2nd Quarter 2023 Commentary
Equity markets have rebounded smartly this year. We’d love to blow the ‘all clear’; we’re sick of being worried, but we’re not sure. If you’ve read these notes before, you know we’re partial to storytelling; it helps us try to avoid being wrong-footed by the markets’ beguiling short-term antics. This latest story reads like an Arthurian legend: pandemic, death and chaos, extreme fiscal and monetary reaction, relief, the escape of the inflation monster, and the return of the humbled hero to defeat the dragon. But the final act is unwritten. Will the Fed cause a recession whilst slaying inflation? And this being somewhat Shakesperean, another plot twist has been introduced: generative artificial intelligence (AI) and The Magnificent Seven. (We didn’t coin the term.)
A short intro to The Magnificent Seven: Apple, Microsoft, Meta (formerly Facebook, but comically renamed), Alphabet (Google, also comically renamed), Tesla, Amazon, and Nvidia are widely regarded as direct beneficiaries of generative AI, or thought to be impervious to rate hike consequences, or both. The Seven have contributed most of the S&P 500’s 17% return year-to-date. The leader of the group is up an astonishing 190%, while the laggard has contributed “only” 36%. They are, in fact, the seven largest companies in the S&P 500, and they make up a staggering 28% of the index. It’s a doozy of a plot twist that may eventually warrant its own tale.
But back to the story. Despite the Fed’s extreme efforts to weaken the economy, GDP grew a revised (up) 2% in the second quarter and job market readings remain robust. Inflation has come down, but not enough. In short, more rate hikes are likely. This means more stress on the banking system as deposits flee, and more risk of a destructive credit cycle developing, meaning entities that must refinance will find it more difficult to do so, or almost impossible. Three large banks have already failed. The longer the Fed holds rates higher, the more risk that the last act in the drama is a recession. We’re in an interlude.
Interlude or not, though, the show rolls on. In the second quarter, the S&P 500 rose nearly 9%, with the Seven skewing the returns significantly higher; the group was up on average 27% for the period. The S&P 500 equal-weight index rose 4% as the market broadened its advance a bit. That was a better result than the first quarter, but still woefully behind the Seven-dominated cap-weighted S&P 500. Small caps rose 5%, with a year-to-date increase of 8%. The economy is not currently in recession and earnings estimates stopped falling, so stocks bounced in relief. That, plus the Seven is what drove results in the quarter, but as we said in the beginning, the final act is not yet written.
What to do? As much as we want to move on to the next narrative, we’re preparing for rates to be higher for longer. There’s a persistent labor and housing shortage that’s making rate hikes less potent. Additionally, there are technical reasons to suspect rates won’t reverse dramatically, mostly having to do with massive fiscal deficits worldwide that will need to be financed. This was masked over the last few years by persistent Fed (global) bond purchases, but that has ended. This increased competition for global savings is an important wildcard. But before we get too negative, we remind ourselves that the S&P 500 has gone from 3300 to 4500 since the end of 2019, a nearly 40% return. So, during this whole 3.5-year multi-act drama, stocks have risen significantly. The secret? Clearly, government stimulus propped up parts of the economy, but it’s also true that the equity markets are dominated by highly profitable businesses capable of navigating difficult economic conditions, including inflation. We’d need to be extremely concerned to not want to own our best businesses. We’re not there.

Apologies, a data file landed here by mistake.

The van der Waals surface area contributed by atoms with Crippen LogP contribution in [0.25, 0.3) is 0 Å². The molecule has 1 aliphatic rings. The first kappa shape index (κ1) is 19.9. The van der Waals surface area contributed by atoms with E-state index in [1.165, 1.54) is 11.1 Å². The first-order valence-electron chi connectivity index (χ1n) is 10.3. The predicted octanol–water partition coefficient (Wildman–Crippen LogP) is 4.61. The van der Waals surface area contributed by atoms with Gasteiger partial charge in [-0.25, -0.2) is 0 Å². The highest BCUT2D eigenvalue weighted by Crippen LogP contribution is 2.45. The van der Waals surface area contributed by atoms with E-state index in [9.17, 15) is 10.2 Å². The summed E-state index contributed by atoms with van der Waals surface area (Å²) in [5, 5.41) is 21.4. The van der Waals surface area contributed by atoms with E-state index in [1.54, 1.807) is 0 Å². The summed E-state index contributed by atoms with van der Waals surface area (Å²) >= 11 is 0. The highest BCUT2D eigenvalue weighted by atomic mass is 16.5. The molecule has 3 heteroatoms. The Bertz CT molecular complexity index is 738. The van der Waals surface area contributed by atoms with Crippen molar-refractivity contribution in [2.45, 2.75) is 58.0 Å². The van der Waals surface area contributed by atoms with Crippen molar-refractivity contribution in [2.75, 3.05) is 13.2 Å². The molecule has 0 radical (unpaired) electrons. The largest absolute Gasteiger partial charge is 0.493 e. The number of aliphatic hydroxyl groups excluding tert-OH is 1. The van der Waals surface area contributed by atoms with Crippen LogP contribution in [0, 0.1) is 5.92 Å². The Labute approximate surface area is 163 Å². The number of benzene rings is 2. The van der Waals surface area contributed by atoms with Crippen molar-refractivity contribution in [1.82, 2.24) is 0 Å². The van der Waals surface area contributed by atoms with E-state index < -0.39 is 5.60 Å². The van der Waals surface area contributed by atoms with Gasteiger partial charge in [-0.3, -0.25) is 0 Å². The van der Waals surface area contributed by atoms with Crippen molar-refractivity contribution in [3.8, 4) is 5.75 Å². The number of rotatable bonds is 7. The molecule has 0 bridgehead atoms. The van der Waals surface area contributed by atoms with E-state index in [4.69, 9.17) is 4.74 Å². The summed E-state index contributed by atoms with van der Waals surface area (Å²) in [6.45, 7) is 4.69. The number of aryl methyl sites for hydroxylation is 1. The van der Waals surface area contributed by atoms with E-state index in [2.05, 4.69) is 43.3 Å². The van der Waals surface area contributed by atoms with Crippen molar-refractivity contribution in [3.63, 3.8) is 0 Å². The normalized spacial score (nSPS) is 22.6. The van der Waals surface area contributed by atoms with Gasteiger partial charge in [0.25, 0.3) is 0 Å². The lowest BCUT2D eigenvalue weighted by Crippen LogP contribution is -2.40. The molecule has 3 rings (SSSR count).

Finally, a few further thoughts on the Magnificent Seven. It’s highly unusual to have such a concentration of capitalization in such a small number of companies, but that’s simply a reflection of how dominant each one is. Expert and amateur investors alike believe they are winners no matter the environment, and the AI boost is just getting started. But there is one risk that may be underappreciated. Most are as near to monopolies as we’ve seen in decades. This has not gone unnoticed. The number of times a few of the Seven have been sued and fined for anticompetitive practices is too many to tally. As they position to dominate generative AI, it may cross a line with governments, especially if AI is disruptive. Monopolies have been broken up before.
Richard H. Skeppstrom II
Chief Equity Strategist
The opinions expressed are those of Brockenbrough*. The opinions referenced are as of the date of publication and are subject to change due to changes in the market of economic conditions and may not necessarily come to pass. Forward looking statements cannot be guaranteed. Brockenbrough is an investment advisor registered with the U.S. Securities and Exchange Commission. Registration does not imply a certain level of skill or training. More information about Brockenbrough investment advisory services can be found in its Form ADV Part 2, which is available upon request. *Lowe, Brockenbrough & Co. dba Brockenbrough
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